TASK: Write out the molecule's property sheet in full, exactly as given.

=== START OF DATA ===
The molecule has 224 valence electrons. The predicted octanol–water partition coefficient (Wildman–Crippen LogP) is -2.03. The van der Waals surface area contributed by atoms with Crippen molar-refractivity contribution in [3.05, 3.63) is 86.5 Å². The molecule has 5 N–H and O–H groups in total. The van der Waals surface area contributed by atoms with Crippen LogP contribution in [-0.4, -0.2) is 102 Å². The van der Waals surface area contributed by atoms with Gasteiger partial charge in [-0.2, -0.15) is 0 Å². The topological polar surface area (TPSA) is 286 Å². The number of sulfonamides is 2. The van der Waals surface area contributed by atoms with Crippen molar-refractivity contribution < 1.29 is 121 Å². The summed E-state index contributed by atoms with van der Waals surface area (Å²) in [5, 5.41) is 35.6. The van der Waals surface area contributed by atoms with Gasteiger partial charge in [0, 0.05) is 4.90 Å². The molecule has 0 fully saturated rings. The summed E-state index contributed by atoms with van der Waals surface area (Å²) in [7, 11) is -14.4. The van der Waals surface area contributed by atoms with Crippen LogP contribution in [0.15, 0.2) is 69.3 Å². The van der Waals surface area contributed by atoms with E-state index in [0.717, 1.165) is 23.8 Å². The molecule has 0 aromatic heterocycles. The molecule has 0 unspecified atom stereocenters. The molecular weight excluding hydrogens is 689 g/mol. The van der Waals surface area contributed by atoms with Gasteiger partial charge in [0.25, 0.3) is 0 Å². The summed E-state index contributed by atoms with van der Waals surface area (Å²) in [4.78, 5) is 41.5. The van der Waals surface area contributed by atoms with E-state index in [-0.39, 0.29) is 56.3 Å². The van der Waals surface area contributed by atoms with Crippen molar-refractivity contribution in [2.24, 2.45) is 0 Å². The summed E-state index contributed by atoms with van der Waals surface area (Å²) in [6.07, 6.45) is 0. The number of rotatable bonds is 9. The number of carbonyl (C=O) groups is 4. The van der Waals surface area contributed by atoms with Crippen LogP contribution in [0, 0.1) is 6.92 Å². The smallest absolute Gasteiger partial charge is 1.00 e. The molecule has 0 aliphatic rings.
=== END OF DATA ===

The molecule has 224 valence electrons. The predicted octanol–water partition coefficient (Wildman–Crippen LogP) is -2.03. The van der Waals surface area contributed by atoms with Crippen molar-refractivity contribution in [3.05, 3.63) is 86.5 Å². The molecule has 5 N–H and O–H groups in total. The van der Waals surface area contributed by atoms with Crippen LogP contribution in [-0.4, -0.2) is 102 Å². The van der Waals surface area contributed by atoms with Gasteiger partial charge in [-0.2, -0.15) is 0 Å². The topological polar surface area (TPSA) is 286 Å². The number of sulfonamides is 2. The van der Waals surface area contributed by atoms with Crippen molar-refractivity contribution < 1.29 is 121 Å². The summed E-state index contributed by atoms with van der Waals surface area (Å²) in [5, 5.41) is 35.6. The van der Waals surface area contributed by atoms with Gasteiger partial charge in [0, 0.05) is 4.90 Å². The molecule has 0 fully saturated rings. The summed E-state index contributed by atoms with van der Waals surface area (Å²) in [7, 11) is -14.4. The van der Waals surface area contributed by atoms with Crippen LogP contribution in [0.15, 0.2) is 69.3 Å². The van der Waals surface area contributed by atoms with E-state index in [0.717, 1.165) is 23.8 Å². The molecule has 0 aromatic heterocycles. The molecule has 0 unspecified atom stereocenters. The molecular weight excluding hydrogens is 689 g/mol. The van der Waals surface area contributed by atoms with Gasteiger partial charge in [0.25, 0.3) is 0 Å². The summed E-state index contributed by atoms with van der Waals surface area (Å²) in [4.78, 5) is 41.5. The van der Waals surface area contributed by atoms with E-state index in [-0.39, 0.29) is 56.3 Å². The van der Waals surface area contributed by atoms with Crippen molar-refractivity contribution in [2.24, 2.45) is 0 Å². The summed E-state index contributed by atoms with van der Waals surface area (Å²) in [6.07, 6.45) is 0. The number of rotatable bonds is 9. The number of carbonyl (C=O) groups is 4. The van der Waals surface area contributed by atoms with Crippen LogP contribution in [0, 0.1) is 6.92 Å². The smallest absolute Gasteiger partial charge is 1.00 e. The molecule has 0 aliphatic rings.